Literary Saloon
Site of Review.

Trying to meet all your book preview and review needs.

the Best
the Rest
Review Index




to e-mail us:

support the site

In Association with Amazon.com

In association with Amazon.com - UK

In association with Amazon.ca - Canada



In association with Amazon.it - Italia

the Complete Review
the complete review - fiction


Pascal Garnier

general information | review summaries | our review | links | about the author

To purchase Boxes

Title: Boxes
Author: Pascal Garnier
Genre: Novel
Written: (2012) (Eng. 2015)
Length: 169 pages
Original in: French
Availability: Boxes - US
Boxes - UK
Boxes - Canada
Cartons - Canada
Boxes - India
Cartons - France
  • French title: Cartons
  • Translated by Melanie Florence
  • First published posthumously, in 2012

- Return to top of the page -

Our Assessment:

B+ : stylish, and nicely twisted

See our review for fuller assessment.

Review Summaries
Source Rating Date Reviewer
L'Express . 10/4/2012 Christine Ferniot
The NY Rev. of Books . 9/4/2020 John Banville
Publishers Weekly . 17/8/2015 .

  From the Reviews:
  • "(U)n roman inédit, et donc posthume, qui rassemble tout ce qu'on apprécie depuis vingt-cinq ans chez cet auteur tendre et perclus de douleur." - Christine Ferniot, L'Express

  • "This intense, morbid character study from Garnier (19492010) is less noir than gloomy contemporary gothic." - Publishers Weekly

Please note that these ratings solely represent the complete review's biased interpretation and subjective opinion of the actual reviews and do not claim to accurately reflect or represent the views of the reviewers. Similarly the illustrative quotes chosen here are merely those the complete review subjectively believes represent the tenor and judgment of the review as a whole. We acknowledge (and remind and warn you) that they may, in fact, be entirely unrepresentative of the actual reviews by any other measure.

- Return to top of the page -

The complete review's Review:

       Illustrator Brice Casadamont and the much younger foreign correspondent Emma Loewen are, to everyone -- Brice included -- an unlikely pair, but after a whirlwind romance they got married and have lived happily together since, she frequently jetting off on assignment while he remains sedentary:

At first, with every trip, he was afraid he would never see her again but, strangely, she always came back. He had to get used to the idea that she loved him. This was their life, no matter that it raised a few eyebrows. She came and went. He stayed put, persisting in painting unsaleable canvases more out of habit than enjoyment, and earning derisory sums from illustrating deadly dull children's books.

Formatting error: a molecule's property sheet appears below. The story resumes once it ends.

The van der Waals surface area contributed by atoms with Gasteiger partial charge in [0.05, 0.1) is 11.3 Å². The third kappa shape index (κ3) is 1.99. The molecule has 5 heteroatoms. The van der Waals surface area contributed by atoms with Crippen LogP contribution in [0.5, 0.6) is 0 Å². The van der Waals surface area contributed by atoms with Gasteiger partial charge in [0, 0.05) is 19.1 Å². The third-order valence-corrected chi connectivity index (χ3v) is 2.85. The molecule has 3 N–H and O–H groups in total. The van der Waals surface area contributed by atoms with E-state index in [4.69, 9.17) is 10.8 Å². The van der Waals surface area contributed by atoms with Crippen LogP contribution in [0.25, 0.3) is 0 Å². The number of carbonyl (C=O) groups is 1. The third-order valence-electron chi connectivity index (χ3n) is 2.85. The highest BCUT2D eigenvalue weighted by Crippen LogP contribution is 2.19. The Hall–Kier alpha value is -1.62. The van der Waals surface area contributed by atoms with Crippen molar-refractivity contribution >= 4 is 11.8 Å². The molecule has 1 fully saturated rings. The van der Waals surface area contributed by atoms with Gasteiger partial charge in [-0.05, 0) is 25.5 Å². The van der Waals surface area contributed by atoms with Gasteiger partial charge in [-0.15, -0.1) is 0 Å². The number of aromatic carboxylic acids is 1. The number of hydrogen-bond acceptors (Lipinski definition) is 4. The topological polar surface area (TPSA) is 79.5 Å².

Boxes begins with Brice's life all packed away in boxes, waiting for the movers: he and Emma have bought a house in the countryside and are leaving the city, and this is the day of the move. Notably absent: wife Emma, for reasons that are at first unclear -- though when asked:
     'What about your wife ? Still no news ?'
     'I'm hopeful.'
       Hopeful he may be -- assuring the movers: "my wife's joining me" -- but it's soon apparent that the likelihood of Emma coming back into his life are not looking too good. Nevertheless, Brice uproots himself and moves into the huge new house. He's not really thrilled about this, however, and his reluctance manifests itself in his unwillingness to really settle in: he doesn't go about unpacking the boxes but rather just tears into whichever ones he thinks hold whatever he needs at that moment, and he just bunks down in the garage. The in-laws want to be helpful -- encouraging him: "You mustn't let yourself go" -- but their telephone calls don't help him snap out of his funk.
       Meanwhile, his neighbor Blanche is eager to get to know him better -- though she seems to have issue of her own, and Brice's uncanny resemblance to her father complicates matters further.
       Garnier beautifully chronicles Brice's descent -- and brief moments when it looks like he might manage to gather himself again, after all -- in his usual laconic, well-turned style. Typically, for example, he suggests at one point:
The situation was approaching a question of life or death, which can be a hard one to answer.
       Brice's own crisis is a solid foundation for Garnier's tale, but the straightforward story-arcs it enables on its own aren't enough for him; he complicates the story, and throws Brice and any possibility of recovery off course with Blanche, whose own backstory only slowly untangles itself in its full horror for Brice (and the reader). Twisting the two fates together, he doesn't allow Brice any easy (or other) route back to any normality; all that is left are ... boxes.
       Much of the pleasure in every Garnier novel comes with the always jolting yet apposite style. Few writers would conceive or risk passages such as:
     It was beautiful, and it was sad. It made you want to write a poem, or to shit. He opted for the second.
       Following his characters in what seem like mundane situations and simple encounters Garnier calmly peels back the revealing layers, leaving a raw sort of horror all the more devastating for its believable simplicity. It is modern grotesque at its best, not forcing it with the quirkily-exceptional but rather showing how it exists in the almost everyday.
       Boxes is good, dark Garnier-fun, once again.

- M.A.Orthofer, 15 September 2015

- Return to top of the page -


Boxes: Reviews: Other books by Pascal Garnier under review: Other books of interest under review:
  • See Index of French literature

- Return to top of the page -

About the Author:

       French author Pascal Garnier lived 1949 to 2010.

- Return to top of the page -

© 2015-2021 the complete review

Main | the New | the Best | the Rest | Review Index | Links